Paul calls him “Titus, my true child in a common faith” (Titus 1:4), indicating both his warm affection and Titus’s conversion through Paul’s ministry. Titus is never mentioned in Acts, but he accompanied Paul on his essential visit to Jerusalem as chronicled in Galatians 2:1–10.

Titus went as a representative of Paul’s Gentile converts, and his uncircumcised status prompted the Council of Jerusalem to declare that Gentiles need not practice the Old Testament rituals (Acts 15:1–11).

We can little doubt that Titus’s selection reflected Paul’s high opinion of this younger servant, whose godliness would commend the Gentile churches as a whole.

Titus later appears during Paul’s difficult correspondence with the church in Corinth. In 2 Corinthians 7:6–7, Titus brought a joyful message from Corinth to Paul in Macedonia, giving the apostle assurance of the Corinthians’ continued warmth toward him.

2 Corinthians 8:6–24 shows that Titus was placed in charge of gathering the love offering by which the Gentile churches brought relief to the famine-stricken believers in Jerusalem.

2 Corinthians 12:18 tells us that when Paul later had a falling-out with the Corinthian church, he sent Titus to intervene, being confident that he would “act in the same spirit” and “take the same steps” as the apostle himself.

This portrait depicts Titus as an invaluable subordinate who could take responsibility for vital matters and show good judgment on independent missions. We can see why Paul left Titus behind in the difficult church setting of Crete, as Titus 1:5 explains, to “put what remained into order.”

The fact that Paul personally invested in promising younger leaders such as Timothy and Titus not only sets an important example for pastors today in mentoring future shepherds but also provided him with the critical subordinates that his ministry required.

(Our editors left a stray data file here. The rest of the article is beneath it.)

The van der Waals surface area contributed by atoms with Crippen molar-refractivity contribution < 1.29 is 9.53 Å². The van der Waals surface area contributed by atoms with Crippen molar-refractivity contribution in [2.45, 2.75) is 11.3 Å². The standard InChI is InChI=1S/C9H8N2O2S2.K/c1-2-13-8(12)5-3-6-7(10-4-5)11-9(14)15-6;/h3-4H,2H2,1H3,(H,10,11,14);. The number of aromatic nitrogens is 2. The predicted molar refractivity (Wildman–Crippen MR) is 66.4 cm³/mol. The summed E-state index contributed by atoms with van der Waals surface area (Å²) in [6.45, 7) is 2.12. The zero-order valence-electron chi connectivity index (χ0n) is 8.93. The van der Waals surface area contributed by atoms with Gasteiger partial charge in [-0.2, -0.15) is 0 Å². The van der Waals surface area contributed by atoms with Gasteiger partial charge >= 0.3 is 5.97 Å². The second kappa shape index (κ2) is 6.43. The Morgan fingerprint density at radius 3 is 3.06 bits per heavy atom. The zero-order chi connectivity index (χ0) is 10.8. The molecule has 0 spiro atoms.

It is worth noting Paul’s comment that Titus was a true spiritual son — not illegitimate like the false teachers —“in a common faith” (Titus 1:4). Titus was not an initiate into secret mysteries known only to him and Paul, but a preacher and pastor who passed on the same faith he had received for salvation.

The “common faith” he ministered on Crete is the same gospel that we preach today. Though methods may vary, the Christian message never changes, and our “common faith” provides a bond that unites true Christians of all times and varieties.

Whatever Titus was to do on Crete, he was not called an innovator but a faithful servant of what he had received.

Peace, Precious Peace

Paul wrote to Titus: “For the sake of the faith of God’s elect and their knowledge of the truth, which accords with godliness, in hope of eternal life” (Titus 1:1–2).

If you will trust in God’s Word, believing in Jesus Christ, and then press on in the knowledge of his truth to lead an increasingly godly life, God will grant you the “hope of eternal life.”

The result will be peace: Peace with God through faith and the peace of God by the gracious indwelling of the Holy Spirit.

This combination of faith, truth, godliness, and assurance will mark you out, like Titus, as a true child of God in our common faith.

And the peace that God gives will create in you a mounting desire for others to know this faith as well.

For further reading:

What Is an Epistle? What Are the Epistles in the Bible?

What Are the Prison Epistles?

What Are the Pastoral Epistles?

What Is the Purpose of the Church?

Book of Titus Summary

What Are the Marks of a True Believer?

What Does it Mean That the ‘Gift of God Is Eternal Life’?

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Dave Jenkins is happily married to Sarah Jenkins. He is a writer, editor, and speaker living in beautiful Southern Oregon.